Spotted my first bluebell (Hyacinthoides non-scripta) of the season on Saturday. I realise I may be behind some in this respect as in more sheltered spots they have a better chance of coming onto flower earlier, however in a couple of weeks time there should be carpets of them!
The badger set is still very active and huge excavations seem to be taking place as more fresh sandy soil mounds are appearing outside a number of holes. I had a closer look and discovered some claw marks on a holly trunk which was lying parallel to the ground. I can only assume they were made by badgers sharpening their claws and maybe removing all that mud from between them.
Further down the path and in a damp depression which was under water a few weeks ago, this colourful little plant had come into flower.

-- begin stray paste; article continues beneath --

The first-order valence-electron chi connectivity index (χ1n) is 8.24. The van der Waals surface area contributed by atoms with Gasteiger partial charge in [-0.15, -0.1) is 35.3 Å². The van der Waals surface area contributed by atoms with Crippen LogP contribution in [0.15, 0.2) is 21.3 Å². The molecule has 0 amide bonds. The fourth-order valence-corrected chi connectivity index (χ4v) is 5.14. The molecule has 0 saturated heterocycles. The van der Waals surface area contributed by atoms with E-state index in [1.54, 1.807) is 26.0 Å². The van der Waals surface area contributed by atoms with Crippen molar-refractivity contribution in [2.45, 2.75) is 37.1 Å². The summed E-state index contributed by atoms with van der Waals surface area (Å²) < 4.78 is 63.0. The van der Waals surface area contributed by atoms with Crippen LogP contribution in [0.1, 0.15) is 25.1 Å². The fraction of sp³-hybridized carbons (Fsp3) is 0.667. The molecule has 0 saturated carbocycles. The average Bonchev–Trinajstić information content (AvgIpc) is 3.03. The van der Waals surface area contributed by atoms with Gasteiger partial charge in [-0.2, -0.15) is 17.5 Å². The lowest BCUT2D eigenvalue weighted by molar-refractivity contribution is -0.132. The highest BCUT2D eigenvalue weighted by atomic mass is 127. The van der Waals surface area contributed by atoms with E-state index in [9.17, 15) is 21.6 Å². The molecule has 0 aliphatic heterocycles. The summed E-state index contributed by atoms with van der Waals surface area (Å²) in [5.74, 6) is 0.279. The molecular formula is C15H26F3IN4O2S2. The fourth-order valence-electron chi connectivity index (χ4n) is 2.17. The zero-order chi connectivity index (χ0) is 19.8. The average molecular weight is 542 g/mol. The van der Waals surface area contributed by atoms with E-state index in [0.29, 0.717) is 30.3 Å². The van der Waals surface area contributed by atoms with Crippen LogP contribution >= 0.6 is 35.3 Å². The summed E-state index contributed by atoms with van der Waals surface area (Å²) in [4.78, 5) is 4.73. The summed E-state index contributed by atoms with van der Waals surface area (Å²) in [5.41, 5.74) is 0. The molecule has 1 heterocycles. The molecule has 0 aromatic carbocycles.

Forming a green and yellow mat over damp mud, as if to emphasise it’s resilience, this is Opposite-leaved Golden-saxifrage (Chrysosplenium oppositifolium) and can be quite common in woods by streams. Another of our ancient woodland indicator species which means they inhabit woodlands which have been established for many years, perhaps centuries.
Finally, a gratuitous picture of a Primrose (Primula vulgaris)
After all, who doesn’t love a Primrose!